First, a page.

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Title: Family and community in a small industrial town : Hathersage in the nineteenth-century
Author: Side, Christopher Douglas
ISNI:       0000 0004 7428 3103
Awarding Body: University of Leicester
Current Institution: University of Leicester
Date of Award: 2018
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This thesis focuses on one north Derbyshire township and its response to industrialization. Wire-drawing was just one of the crafts practiced in the Hope valley but chance played a part in the development of needle-making factories and workshops in the village of Hathersage. The role of chance in the conduct of the business and particularly in its total collapse by the end of the century is discussed. The relationship with the Arrow Valley where needle-making was more enduring and the development of needle-making in England is documented. The effects of transient industrialization on a relatively stable land based economy were investigated but in general, changes in demographic parameters followed national trends. For example, mean household size declined with a decrease in fertility. Changes in co-resident kin suggested more local influences. Potential care pathways for the elderly were examined in detail suggesting low levels of isolation. Women and children employed in the metal trades providing labour elasticity and occupational health risks are examined revealing a real improvement of life expectancy in needle-grinders. Migrational behaviour changed little throughout the nineteenth century; the exception being the accelerated migration of metal workers northwards as the local industry declined. Transport links between Hathersage and larger towns such as Manchester and Sheffield remained primitive until the railway was opened in 1894. This late appearance importantly contributed to the needle industry’s decline. The two events were pivotal in demographic changes and alterations in social mix which occurred in Hathersage as the twentieth century dawned. Hathersage became less self-contained. The detailed account of the metal industry in Hathersage during the nineteenth century is important and timely as there is a risk that its existence might otherwise fade into obscurity.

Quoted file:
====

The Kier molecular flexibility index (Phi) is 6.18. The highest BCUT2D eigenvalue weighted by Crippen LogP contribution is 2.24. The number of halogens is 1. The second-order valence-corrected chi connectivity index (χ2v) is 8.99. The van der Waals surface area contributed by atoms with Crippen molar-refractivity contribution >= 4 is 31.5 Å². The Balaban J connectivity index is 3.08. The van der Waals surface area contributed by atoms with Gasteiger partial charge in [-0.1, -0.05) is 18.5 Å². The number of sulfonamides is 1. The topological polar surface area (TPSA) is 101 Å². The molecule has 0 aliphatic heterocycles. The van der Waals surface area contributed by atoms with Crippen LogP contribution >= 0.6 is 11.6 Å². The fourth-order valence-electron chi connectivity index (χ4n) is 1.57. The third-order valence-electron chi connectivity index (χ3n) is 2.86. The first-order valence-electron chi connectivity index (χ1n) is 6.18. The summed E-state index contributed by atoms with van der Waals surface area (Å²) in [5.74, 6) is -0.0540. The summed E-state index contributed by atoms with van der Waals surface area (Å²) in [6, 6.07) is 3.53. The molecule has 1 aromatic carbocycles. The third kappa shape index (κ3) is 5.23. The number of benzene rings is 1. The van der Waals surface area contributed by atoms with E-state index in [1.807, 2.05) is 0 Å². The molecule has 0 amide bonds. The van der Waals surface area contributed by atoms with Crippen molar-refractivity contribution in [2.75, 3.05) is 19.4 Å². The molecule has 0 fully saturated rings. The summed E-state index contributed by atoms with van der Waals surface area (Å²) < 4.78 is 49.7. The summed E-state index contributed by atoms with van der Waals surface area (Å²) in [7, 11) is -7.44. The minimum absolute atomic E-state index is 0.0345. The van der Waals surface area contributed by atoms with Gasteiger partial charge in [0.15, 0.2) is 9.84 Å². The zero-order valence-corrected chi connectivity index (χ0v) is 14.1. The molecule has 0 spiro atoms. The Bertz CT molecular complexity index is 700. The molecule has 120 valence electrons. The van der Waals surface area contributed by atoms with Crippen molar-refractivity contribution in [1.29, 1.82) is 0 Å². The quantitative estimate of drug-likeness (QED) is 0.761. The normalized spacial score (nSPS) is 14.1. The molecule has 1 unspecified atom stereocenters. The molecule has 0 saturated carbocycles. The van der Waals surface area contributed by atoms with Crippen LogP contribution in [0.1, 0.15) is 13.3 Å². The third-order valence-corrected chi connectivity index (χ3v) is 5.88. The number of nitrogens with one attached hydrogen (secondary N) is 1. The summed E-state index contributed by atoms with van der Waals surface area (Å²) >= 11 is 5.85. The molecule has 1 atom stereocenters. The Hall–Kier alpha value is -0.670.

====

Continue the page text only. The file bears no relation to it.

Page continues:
Supervisor: Snell, Keith Sponsor: Not available
Qualification Name: Thesis (Ph.D.) Qualification Level: Doctoral
EThOS ID:  DOI: Not available